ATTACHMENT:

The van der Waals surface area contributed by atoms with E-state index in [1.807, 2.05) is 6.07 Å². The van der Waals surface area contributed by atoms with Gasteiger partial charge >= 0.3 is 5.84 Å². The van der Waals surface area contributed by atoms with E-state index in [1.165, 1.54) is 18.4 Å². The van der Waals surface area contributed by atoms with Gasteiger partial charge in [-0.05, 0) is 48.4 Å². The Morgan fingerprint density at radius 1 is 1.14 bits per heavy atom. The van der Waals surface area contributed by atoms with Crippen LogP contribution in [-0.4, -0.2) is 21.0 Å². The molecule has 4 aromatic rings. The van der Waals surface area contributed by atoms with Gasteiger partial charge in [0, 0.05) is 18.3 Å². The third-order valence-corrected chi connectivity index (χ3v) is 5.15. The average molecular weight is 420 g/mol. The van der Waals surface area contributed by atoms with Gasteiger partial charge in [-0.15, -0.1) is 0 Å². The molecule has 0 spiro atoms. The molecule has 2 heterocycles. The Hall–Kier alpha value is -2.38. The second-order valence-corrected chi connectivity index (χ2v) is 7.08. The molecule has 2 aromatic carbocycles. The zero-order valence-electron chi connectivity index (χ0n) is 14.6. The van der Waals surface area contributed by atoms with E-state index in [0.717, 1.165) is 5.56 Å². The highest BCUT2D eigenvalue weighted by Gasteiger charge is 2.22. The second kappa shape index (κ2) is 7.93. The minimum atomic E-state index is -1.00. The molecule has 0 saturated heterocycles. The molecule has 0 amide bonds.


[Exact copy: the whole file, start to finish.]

The van der Waals surface area contributed by atoms with E-state index in [1.807, 2.05) is 6.07 Å². The van der Waals surface area contributed by atoms with Gasteiger partial charge >= 0.3 is 5.84 Å². The van der Waals surface area contributed by atoms with E-state index in [1.165, 1.54) is 18.4 Å². The van der Waals surface area contributed by atoms with Gasteiger partial charge in [-0.05, 0) is 48.4 Å². The Morgan fingerprint density at radius 1 is 1.14 bits per heavy atom. The van der Waals surface area contributed by atoms with Crippen LogP contribution in [-0.4, -0.2) is 21.0 Å². The molecule has 4 aromatic rings. The van der Waals surface area contributed by atoms with Gasteiger partial charge in [0, 0.05) is 18.3 Å². The third-order valence-corrected chi connectivity index (χ3v) is 5.15. The average molecular weight is 420 g/mol. The van der Waals surface area contributed by atoms with Gasteiger partial charge in [-0.15, -0.1) is 0 Å². The molecule has 0 spiro atoms. The molecule has 2 heterocycles. The Hall–Kier alpha value is -2.38. The second-order valence-corrected chi connectivity index (χ2v) is 7.08. The molecule has 2 aromatic carbocycles. The zero-order valence-electron chi connectivity index (χ0n) is 14.6. The van der Waals surface area contributed by atoms with E-state index in [0.717, 1.165) is 5.56 Å². The highest BCUT2D eigenvalue weighted by Gasteiger charge is 2.22. The second kappa shape index (κ2) is 7.93. The minimum atomic E-state index is -1.00. The molecule has 0 saturated heterocycles. The molecule has 0 amide bonds.